Taming big data: Applying the experimental method to naturalistic data sets
|Title||Taming big data: Applying the experimental method to naturalistic data sets|
|Publication Type||Journal Article|
|Year of Publication||In Press|
|Journal||Behavior Research Methods|
|Keywords||Big data, Corpus statistics, Phonesthemes, Representation, Semantic change|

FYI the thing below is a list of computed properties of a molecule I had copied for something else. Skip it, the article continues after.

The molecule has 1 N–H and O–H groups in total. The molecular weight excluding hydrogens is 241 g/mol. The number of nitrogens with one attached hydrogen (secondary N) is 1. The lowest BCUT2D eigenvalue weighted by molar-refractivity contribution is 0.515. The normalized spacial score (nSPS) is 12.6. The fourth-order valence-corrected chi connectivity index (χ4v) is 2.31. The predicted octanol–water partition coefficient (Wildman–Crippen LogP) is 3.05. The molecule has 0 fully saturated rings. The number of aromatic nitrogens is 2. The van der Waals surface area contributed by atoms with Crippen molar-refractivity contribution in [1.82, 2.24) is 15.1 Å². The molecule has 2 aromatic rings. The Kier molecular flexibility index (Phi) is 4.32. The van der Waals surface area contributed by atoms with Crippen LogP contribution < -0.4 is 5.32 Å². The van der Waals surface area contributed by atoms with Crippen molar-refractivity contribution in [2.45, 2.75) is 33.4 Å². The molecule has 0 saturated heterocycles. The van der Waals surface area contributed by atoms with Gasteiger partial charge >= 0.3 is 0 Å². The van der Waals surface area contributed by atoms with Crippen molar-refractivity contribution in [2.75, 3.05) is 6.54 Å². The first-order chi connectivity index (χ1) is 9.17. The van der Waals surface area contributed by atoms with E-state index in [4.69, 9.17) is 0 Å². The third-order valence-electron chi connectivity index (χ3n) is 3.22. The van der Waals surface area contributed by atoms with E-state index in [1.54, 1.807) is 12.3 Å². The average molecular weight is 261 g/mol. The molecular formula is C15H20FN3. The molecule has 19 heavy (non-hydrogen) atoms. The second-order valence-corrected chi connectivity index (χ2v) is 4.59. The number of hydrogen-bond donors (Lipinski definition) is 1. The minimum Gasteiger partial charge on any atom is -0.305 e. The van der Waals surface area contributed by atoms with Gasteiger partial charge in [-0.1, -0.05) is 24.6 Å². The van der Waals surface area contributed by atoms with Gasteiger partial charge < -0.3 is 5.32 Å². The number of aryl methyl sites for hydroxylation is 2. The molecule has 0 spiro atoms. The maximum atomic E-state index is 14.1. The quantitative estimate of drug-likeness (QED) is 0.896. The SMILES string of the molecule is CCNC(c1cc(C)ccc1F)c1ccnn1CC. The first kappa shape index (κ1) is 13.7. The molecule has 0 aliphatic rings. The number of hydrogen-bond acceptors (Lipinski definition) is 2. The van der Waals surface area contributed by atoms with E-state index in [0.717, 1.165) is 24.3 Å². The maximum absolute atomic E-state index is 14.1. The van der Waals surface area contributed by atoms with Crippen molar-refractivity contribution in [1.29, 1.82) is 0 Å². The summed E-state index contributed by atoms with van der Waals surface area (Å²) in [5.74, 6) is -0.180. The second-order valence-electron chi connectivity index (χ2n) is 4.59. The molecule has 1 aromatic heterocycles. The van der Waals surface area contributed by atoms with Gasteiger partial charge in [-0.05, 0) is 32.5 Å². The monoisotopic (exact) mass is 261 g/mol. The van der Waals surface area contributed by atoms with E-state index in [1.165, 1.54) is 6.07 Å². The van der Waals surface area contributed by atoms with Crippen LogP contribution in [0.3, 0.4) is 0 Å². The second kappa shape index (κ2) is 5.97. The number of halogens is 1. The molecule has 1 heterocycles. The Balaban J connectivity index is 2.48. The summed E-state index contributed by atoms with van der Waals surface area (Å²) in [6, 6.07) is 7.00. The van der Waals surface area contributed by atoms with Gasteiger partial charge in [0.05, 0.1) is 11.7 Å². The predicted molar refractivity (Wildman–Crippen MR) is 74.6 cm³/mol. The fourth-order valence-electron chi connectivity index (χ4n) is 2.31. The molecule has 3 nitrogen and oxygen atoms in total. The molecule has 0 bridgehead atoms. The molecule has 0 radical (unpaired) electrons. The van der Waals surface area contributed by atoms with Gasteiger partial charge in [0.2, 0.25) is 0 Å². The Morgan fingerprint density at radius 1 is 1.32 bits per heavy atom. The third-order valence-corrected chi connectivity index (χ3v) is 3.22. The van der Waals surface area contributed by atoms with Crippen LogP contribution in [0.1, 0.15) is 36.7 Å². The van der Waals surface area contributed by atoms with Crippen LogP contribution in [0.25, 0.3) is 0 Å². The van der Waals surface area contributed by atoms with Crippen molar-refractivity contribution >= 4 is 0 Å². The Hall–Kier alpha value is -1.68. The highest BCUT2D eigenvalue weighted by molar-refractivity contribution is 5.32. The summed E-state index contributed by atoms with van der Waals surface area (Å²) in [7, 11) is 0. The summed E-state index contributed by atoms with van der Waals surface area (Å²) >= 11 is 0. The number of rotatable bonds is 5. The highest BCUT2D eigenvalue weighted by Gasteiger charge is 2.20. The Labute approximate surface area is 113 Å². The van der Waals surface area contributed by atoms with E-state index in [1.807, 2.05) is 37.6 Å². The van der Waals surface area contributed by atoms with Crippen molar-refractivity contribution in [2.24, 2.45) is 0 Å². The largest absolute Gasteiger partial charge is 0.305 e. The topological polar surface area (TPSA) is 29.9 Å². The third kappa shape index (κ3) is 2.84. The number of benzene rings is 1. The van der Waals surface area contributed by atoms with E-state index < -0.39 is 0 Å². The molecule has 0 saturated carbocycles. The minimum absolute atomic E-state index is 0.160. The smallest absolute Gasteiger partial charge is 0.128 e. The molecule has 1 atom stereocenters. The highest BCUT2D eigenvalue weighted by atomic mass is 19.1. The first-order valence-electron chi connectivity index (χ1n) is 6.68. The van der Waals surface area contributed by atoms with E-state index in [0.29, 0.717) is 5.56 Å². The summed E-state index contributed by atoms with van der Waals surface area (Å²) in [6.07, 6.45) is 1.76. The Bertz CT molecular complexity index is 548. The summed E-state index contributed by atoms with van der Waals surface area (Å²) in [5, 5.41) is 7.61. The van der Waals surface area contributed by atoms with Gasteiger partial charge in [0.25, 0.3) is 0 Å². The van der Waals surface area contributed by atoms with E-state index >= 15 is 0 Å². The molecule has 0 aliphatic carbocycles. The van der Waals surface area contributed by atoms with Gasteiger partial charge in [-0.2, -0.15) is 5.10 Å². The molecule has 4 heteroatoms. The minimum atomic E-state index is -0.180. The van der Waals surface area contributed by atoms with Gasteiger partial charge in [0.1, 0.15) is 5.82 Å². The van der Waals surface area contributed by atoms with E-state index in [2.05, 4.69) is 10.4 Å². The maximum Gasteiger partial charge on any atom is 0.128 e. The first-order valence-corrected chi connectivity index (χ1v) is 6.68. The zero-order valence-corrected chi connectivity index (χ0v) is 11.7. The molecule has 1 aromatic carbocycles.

Psychological researchers have traditionally focused on lab-based experiments to test their theories and hypotheses. Although the lab provides excellent facilities for controlled testing, some questions are best explored by collecting information that is difficult to obtain in the lab. The vast amounts of data now available to researchers can be a valuable resource in this respect. By incorporating this new realm of data and translating it into traditional laboratory methods, we can expand the reach of the lab into the wilderness of human society. This study demonstrates how the troves of linguistic data generated by humans can be used to test theories about cognition and representation. It also suggests how similar interpretations can be made of other research in cognition. The first case tests a long-standing prediction of Gentner’s natural partition hypothesis: that verb meaning is more subject to change due to the textual context in which it appears than is the meaning of nouns. Within a diachronic corpus, verbs and other relational words indeed showed more evidence of semantic change than did concrete nouns. In the second case, corpus statistics were employed to empirically support the existence of phonesthemes—nonmorphemic units of sound that are associated with aspects of meaning. A third study also supported this measure, by demonstrating that it corresponds with performance in a lab experiment. Neither of these questions can be adequately explored without the use of big data in the form of linguistic corpora.